AN ESTIMATED 54.6 million people will travel 50 miles or more from home this Thanksgiving, according to AAA Travel, 1.5 percent more than last year and 98 percent of pre-pandemic volumes. AAA is projecting this year will be the third busiest for Thanksgiving travel since AAA started tracking in 2000.
Continuing a years-long trend, most travelers, nearly 49 million, will drive to their holiday destinations between Nov. 23 to 27, according to AAA. That number is up 0.4 percent from 2021 but still 2.5 percent below 2019 levels.
“Families and friends are eager to spend time together this Thanksgiving, one of the busiest for travel in the past two decades,” says Paula Twidale, AAA’s Senior Vice President of Travel. “Plan ahead and pack your patience, whether you’re driving or flying.”
Air travel is projected to rise nearly 8 percent over 2021 with 4.5 million Americans flying to their Thanksgiving destinations this year, more than 330,000 more than last year and nearly 99 percent of the 2019 volume. More than 1.4 million travelers will travel by bus, train, or cruise ship, an increase of 23 percent from 2021 and 96 percent of the 2019 volume.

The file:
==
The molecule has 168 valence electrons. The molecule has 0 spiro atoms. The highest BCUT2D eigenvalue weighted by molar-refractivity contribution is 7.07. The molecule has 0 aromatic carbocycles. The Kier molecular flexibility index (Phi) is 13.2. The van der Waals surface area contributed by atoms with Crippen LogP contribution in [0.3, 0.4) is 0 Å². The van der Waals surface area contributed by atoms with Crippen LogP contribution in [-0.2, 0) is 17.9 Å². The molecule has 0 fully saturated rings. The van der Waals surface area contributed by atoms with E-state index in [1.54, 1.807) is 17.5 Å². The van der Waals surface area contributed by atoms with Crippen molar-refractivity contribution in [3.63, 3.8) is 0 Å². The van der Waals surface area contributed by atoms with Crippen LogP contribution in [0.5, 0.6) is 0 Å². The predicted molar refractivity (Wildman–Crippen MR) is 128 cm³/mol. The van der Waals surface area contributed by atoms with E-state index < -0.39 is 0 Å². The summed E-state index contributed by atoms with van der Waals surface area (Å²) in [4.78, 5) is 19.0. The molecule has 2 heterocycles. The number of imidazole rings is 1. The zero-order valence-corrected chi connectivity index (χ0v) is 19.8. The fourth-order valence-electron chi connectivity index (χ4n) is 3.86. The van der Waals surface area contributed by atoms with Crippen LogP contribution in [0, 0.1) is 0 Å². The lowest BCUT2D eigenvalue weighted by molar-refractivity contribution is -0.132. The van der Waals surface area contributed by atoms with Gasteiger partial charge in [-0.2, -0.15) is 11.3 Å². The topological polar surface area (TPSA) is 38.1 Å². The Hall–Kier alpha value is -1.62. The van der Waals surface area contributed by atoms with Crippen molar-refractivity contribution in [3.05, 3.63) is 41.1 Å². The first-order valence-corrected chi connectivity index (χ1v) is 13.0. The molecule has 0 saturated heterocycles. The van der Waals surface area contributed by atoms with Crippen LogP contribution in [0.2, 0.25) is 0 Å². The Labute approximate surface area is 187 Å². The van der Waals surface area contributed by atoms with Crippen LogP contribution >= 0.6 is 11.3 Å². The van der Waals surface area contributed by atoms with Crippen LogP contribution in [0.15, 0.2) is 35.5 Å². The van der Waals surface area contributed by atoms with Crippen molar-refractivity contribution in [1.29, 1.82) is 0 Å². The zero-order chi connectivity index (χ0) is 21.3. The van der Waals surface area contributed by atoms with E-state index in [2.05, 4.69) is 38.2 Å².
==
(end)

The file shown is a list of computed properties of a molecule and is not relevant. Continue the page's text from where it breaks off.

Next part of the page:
“With travel restrictions lifted and more people comfortable taking public transportation again, it’s no surprise buses, trains, and cruises are coming back in a big way,” Twidale said. “Regardless of the mode of transportation you have chosen, expect crowds during your trip and at your destination. If your schedule is flexible, consider off-peak travel times during the holiday rush.”
The popularity of driving will also mean severe congestion in several U.S. metro areas, according to AAA, leading to more than double normal delays in some cases. Highways in and around Atlanta, Chicago, New York City, and Los Angeles will be the busiest.
“Thanksgiving is one of the busiest holidays for road trips, and this year will be no different,” says Bob Pishue, transportation analyst for driving data and analytics firm INRIX. “Although travel times will peak on Wednesday afternoon nationally, travelers should expect much heavier than normal congestion throughout the holiday weekend. Knowing when and where congestion will build can help drivers avoid the stress of sitting in traffic.”
U.S. hotels set records in performance during last year’s Thanksgiving week, STR reported at that time. Occupancy was 53 percent for the week, which was an increase of 4.6 percent from the same Thanksgiving period two years before.